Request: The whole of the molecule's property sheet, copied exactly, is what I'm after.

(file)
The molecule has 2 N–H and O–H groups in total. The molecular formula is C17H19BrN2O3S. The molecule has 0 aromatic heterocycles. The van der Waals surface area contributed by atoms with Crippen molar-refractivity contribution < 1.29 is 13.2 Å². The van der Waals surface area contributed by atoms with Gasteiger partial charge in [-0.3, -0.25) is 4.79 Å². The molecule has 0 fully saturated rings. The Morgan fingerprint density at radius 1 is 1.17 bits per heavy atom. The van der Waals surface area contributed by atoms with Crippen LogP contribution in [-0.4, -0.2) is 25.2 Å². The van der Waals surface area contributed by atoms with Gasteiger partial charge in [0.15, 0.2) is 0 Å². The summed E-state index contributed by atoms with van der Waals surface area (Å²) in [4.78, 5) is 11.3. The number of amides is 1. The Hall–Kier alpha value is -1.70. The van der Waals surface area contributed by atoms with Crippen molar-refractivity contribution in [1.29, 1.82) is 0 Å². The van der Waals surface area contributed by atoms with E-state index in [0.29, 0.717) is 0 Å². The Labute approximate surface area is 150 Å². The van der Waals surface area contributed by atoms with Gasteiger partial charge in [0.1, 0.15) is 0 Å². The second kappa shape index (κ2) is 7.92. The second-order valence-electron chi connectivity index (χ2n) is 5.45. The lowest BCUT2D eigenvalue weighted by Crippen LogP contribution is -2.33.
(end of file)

The molecule has 2 N–H and O–H groups in total. The molecular formula is C17H19BrN2O3S. The molecule has 0 aromatic heterocycles. The van der Waals surface area contributed by atoms with Crippen molar-refractivity contribution < 1.29 is 13.2 Å². The van der Waals surface area contributed by atoms with Gasteiger partial charge in [-0.3, -0.25) is 4.79 Å². The molecule has 0 fully saturated rings. The Morgan fingerprint density at radius 1 is 1.17 bits per heavy atom. The van der Waals surface area contributed by atoms with Crippen LogP contribution in [-0.4, -0.2) is 25.2 Å². The van der Waals surface area contributed by atoms with Gasteiger partial charge in [0.15, 0.2) is 0 Å². The summed E-state index contributed by atoms with van der Waals surface area (Å²) in [4.78, 5) is 11.3. The number of amides is 1. The Hall–Kier alpha value is -1.70. The van der Waals surface area contributed by atoms with Crippen molar-refractivity contribution in [1.29, 1.82) is 0 Å². The van der Waals surface area contributed by atoms with E-state index in [0.29, 0.717) is 0 Å². The Labute approximate surface area is 150 Å². The van der Waals surface area contributed by atoms with Gasteiger partial charge in [0.1, 0.15) is 0 Å². The second kappa shape index (κ2) is 7.92. The second-order valence-electron chi connectivity index (χ2n) is 5.45. The lowest BCUT2D eigenvalue weighted by Crippen LogP contribution is -2.33.